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Spotlight Debates: Will the Online Safety Bill make the internet safer?

Leaders from politics, industry and civil society came together to assess the new legislation at the inaugural Spotlight Debates event.

By Spotlight

Since the Cambridge Analytica scandal in 2018, Big Tech companies have faced increasing pressure from governments to take action on fake news, disinformation and hate speech.

The UK government is the latest to bring forward legislation seeking to curb the spread of harmful online content. Reintroduced to parliament in March 2022, the Online Safety Bill, according to the government, “marks a milestone in the fight for a new digital age which is safer for users and holds tech giants to account”. The bill proposes that platforms should be liable for the content users post on their sites – with newly established powers for the regulator Ofcom.

To analyse the effects of the bill, the New Statesman convened leaders in politics, industry and civil society at the first of a new series of events – Spotlight Debates – hosted in central London on 30 March. Speaking in favour of the bill were Damian Collins MP, chair of the parliamentary joint committee on the draft online safety bill, and Alex Towers, director of policy and public affairs for BT Group, the sponsor of the debate. Speaking against the bill were Ruth Smeeth, chief executive of the Index on Censorship, and Victoria Hewson, head of regulatory affairs at the Institute of Economic Affairs (IEA).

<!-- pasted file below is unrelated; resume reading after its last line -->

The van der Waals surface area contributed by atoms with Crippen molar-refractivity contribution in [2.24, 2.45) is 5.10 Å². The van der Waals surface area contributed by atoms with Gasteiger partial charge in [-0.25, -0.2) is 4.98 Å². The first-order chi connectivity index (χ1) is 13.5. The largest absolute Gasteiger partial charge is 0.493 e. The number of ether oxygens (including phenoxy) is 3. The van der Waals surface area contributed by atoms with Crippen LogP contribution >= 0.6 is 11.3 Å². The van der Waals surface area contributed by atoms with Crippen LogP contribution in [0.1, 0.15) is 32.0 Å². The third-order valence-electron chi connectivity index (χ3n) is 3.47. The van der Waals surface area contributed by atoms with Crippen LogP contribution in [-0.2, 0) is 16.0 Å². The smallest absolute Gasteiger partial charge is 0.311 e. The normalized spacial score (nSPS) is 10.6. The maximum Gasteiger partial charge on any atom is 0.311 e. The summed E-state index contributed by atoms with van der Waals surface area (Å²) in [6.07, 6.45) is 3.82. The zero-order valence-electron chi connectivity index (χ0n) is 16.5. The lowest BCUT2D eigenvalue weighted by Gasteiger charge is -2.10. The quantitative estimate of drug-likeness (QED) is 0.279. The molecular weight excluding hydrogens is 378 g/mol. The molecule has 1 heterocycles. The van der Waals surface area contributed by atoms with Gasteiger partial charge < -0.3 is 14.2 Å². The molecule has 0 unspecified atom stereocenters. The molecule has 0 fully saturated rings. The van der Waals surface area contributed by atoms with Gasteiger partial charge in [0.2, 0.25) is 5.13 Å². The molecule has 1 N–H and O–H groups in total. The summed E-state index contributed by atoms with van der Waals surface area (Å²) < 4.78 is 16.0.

In his opening remarks, Collins highlighted how the Online Safety Bill would hold Big Tech companies to account for the content on their platforms. The bill is “really clear that the companies have liabilities for the way they use platforms, particularly when they’re making these decisions to make money”, he said.

The “engagement-based business models” used by Big Tech, which continuously feed users with content to keep them “on the platform for as long as possible, and get them to return as often as possible”, can have pernicious effects, Collins argued.

This incorporation of algorithms into platform design, where users have content specifically recommended to them, can harm the most vulnerable users. “If you’re a vulnerable teenage girl – maybe you’ve had friends that have self-harmed; maybe you’ve engaged with content around self-harm yourself – you’re more likely to see that content,” Collins warned. “The more vulnerable you are, the more likely you are to be shown content that will make your vulnerabilities worse.”

Responding to Collins in her opening statement, Smeeth argued that the Online Safety Bill has changed tack since it was reintroduced to parliament, with its “new objective [being] to try and make the internet nicer, not safer”. “It started with the best of intentions,” she said, “but we’re now seven years into this debate, and it’s a mammoth piece of legislation that has moved so far away from its original intention to protect children”.

Now, she added, “we have a range of unintended consequences” as a result of the perceived change in objectives.

Key among Smeeth’s concerns is the inclusion of the “legal but harmful” rule included in the bill, which requires platforms to moderate content that is legal, but could potentially be harmful to people – especially children. “There is a new definition of speech in this legislation that will introduce speech codes,” Smeeth said, which will mean that conversations on issues “we could discuss in the pub… would not be allowed to be on my Facebook page.”